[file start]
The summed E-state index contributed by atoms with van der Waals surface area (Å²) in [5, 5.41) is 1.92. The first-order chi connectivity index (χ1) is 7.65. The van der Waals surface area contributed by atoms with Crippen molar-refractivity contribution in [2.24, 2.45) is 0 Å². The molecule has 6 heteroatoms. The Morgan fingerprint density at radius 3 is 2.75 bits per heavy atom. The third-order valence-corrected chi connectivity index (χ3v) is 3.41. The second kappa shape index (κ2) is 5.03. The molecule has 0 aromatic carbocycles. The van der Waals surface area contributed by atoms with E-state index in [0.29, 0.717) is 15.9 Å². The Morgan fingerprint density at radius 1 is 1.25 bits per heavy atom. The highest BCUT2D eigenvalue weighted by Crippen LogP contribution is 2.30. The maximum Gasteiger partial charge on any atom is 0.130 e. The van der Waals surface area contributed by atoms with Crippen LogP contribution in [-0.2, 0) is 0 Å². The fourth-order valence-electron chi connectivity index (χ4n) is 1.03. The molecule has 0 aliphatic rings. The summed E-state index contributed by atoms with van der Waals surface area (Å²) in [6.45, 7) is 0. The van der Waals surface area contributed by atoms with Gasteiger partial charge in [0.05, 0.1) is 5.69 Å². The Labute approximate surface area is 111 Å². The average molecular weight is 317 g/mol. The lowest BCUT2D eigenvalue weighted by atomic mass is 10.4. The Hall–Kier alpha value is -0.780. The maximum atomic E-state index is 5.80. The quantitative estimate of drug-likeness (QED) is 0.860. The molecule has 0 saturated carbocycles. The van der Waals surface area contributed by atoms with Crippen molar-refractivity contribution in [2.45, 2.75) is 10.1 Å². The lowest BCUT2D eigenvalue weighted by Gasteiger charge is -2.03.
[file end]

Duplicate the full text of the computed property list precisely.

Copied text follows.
The summed E-state index contributed by atoms with van der Waals surface area (Å²) in [5, 5.41) is 1.92. The first-order chi connectivity index (χ1) is 7.65. The van der Waals surface area contributed by atoms with Crippen molar-refractivity contribution in [2.24, 2.45) is 0 Å². The molecule has 6 heteroatoms. The Morgan fingerprint density at radius 3 is 2.75 bits per heavy atom. The third-order valence-corrected chi connectivity index (χ3v) is 3.41. The second kappa shape index (κ2) is 5.03. The molecule has 0 aromatic carbocycles. The van der Waals surface area contributed by atoms with E-state index in [0.29, 0.717) is 15.9 Å². The Morgan fingerprint density at radius 1 is 1.25 bits per heavy atom. The highest BCUT2D eigenvalue weighted by Crippen LogP contribution is 2.30. The maximum Gasteiger partial charge on any atom is 0.130 e. The van der Waals surface area contributed by atoms with Crippen LogP contribution in [-0.2, 0) is 0 Å². The fourth-order valence-electron chi connectivity index (χ4n) is 1.03. The molecule has 0 aliphatic rings. The summed E-state index contributed by atoms with van der Waals surface area (Å²) in [6.45, 7) is 0. The van der Waals surface area contributed by atoms with Gasteiger partial charge in [0.05, 0.1) is 5.69 Å². The Labute approximate surface area is 111 Å². The average molecular weight is 317 g/mol. The lowest BCUT2D eigenvalue weighted by atomic mass is 10.4. The Hall–Kier alpha value is -0.780. The maximum atomic E-state index is 5.80. The quantitative estimate of drug-likeness (QED) is 0.860. The molecule has 0 saturated carbocycles. The van der Waals surface area contributed by atoms with Crippen molar-refractivity contribution in [2.45, 2.75) is 10.1 Å². The lowest BCUT2D eigenvalue weighted by Gasteiger charge is -2.03.